Inflation Concerns Persist

June 13, 2022


The S&P 500 Index fell sharply to end the week. Investors went on the defensive after the May Consumer Price Index (CPI) reading indicated that most major categories of inflation have not slowed their ascent. The S&P 500 ended the week -5.0%, the Dow was -4.6%, and the NASDAQ was -5.7%. The 10-year U.S. Treasury note yield increased to 3.165% at Friday’s close versus 2.941% the previous week.

The May CPI report showed consumer prices increased 8.6% year-over-year and core CPI, which excludes food and energy prices, increased 6.0% year-over-year. Food prices were +10.1% year-over-year and energy prices were +34.6% year-over-year. At the same time, the price of gasoline was making headlines as the national average price for a gallon of regular gasoline exceeded $5.00 for the first time ever.

The Federal Open Market Committee (FOMC) will hold a two-day meeting on June 14th and 15th. We expect the FOMC to increase the Fed funds target rate by 0.50% to a range of 1.25% to 1.50%. The Fed’s balance sheet reduction is also underway and should be reduced by $47.5 billion in June. As discussed below, the FOMC will also provide an update to its Summary of Economic Projections.

As we head into the end of the second quarter, the current consensus for second quarter earnings growth is 5.3% on 9.6% revenue growth. Full-year 2022 earnings growth is currently forecast at 9.4% on 10.7% revenue growth.

In our Dissecting Headlines section, we preview the upcoming FOMC meeting.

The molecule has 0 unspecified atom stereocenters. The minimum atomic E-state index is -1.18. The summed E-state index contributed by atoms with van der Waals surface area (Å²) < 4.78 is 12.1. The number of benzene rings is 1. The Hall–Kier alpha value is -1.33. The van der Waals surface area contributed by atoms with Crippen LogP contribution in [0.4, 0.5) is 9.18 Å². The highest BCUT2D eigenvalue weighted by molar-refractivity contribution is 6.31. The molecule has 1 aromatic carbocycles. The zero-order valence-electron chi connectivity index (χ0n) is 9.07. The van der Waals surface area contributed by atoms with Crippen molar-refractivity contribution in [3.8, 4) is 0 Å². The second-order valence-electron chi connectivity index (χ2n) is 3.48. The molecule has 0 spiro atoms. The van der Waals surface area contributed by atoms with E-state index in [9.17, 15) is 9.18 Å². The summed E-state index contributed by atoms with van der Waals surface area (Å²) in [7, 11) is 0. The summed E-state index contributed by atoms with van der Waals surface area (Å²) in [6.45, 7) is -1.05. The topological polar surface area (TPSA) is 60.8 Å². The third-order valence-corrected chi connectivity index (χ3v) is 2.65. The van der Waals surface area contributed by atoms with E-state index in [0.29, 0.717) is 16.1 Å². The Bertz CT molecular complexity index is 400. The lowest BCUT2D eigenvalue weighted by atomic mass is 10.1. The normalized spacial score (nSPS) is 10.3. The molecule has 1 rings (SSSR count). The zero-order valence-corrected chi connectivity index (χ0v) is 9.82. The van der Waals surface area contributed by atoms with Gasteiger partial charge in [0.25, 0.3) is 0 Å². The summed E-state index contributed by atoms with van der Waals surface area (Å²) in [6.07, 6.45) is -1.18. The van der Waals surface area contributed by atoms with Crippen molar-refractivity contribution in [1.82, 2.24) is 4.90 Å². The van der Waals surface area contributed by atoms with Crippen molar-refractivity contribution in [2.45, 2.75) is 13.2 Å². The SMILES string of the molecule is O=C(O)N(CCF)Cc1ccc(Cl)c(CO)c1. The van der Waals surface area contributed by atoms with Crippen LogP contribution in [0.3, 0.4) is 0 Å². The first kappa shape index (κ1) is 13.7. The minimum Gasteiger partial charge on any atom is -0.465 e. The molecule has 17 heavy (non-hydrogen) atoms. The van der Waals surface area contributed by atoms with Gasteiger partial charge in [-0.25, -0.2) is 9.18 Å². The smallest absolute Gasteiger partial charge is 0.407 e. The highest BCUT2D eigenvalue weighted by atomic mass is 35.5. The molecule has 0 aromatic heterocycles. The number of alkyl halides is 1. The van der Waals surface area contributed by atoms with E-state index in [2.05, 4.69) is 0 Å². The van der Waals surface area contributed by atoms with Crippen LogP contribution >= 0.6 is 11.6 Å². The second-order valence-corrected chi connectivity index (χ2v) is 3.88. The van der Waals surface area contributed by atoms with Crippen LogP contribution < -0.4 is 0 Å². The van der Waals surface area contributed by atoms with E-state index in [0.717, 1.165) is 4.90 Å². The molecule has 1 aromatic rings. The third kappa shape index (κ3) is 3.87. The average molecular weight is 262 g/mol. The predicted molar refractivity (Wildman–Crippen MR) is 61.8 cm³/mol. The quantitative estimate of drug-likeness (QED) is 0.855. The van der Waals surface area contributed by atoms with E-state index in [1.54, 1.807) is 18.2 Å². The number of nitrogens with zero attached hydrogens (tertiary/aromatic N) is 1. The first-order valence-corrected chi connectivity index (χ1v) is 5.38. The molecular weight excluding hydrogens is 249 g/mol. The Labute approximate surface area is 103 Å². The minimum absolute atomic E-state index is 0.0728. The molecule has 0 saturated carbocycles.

Financial Market Update


Dissecting Headlines: FOMC Meeting

The June Federal Open Market Committee (FOMC) meeting will wrap up on Wednesday afternoon. It is widely expected that the committee will raise the Fed funds target rate by 0.50%. This would increase the Fed funds target rate from 0.75% – 1.00% to 1.25% -1.50%. Based on the CPI report from last week, there has been some speculation that the FOMC would need to raise rates higher.

June is also the month the Fed announced it would start reducing the size of its balance sheet. The Fed’s balance sheet is approximately $8.9 trillion in size and the announced plan has been to reduce the balance sheet by $47.5 billion each month for June, July and August. Following the first three months, the monthly reduction would then ramp to $95 billion. These balance sheet reductions would include a combination of Treasury and mortgage securities maturing and via sales. Any update on the balance sheet reduction program would be of interest.

The FOMC will also provide an update to its quarterly Summary of Economic Projections. In addition to the committee’s outlook for short-term interest rates, the projections include outlooks for Gross Domestic Product (GDP), Unemployment, and Inflation (PCE Prices). These data points are helpful in understanding how the Fed officials view the economy and how it shapes their policy views.


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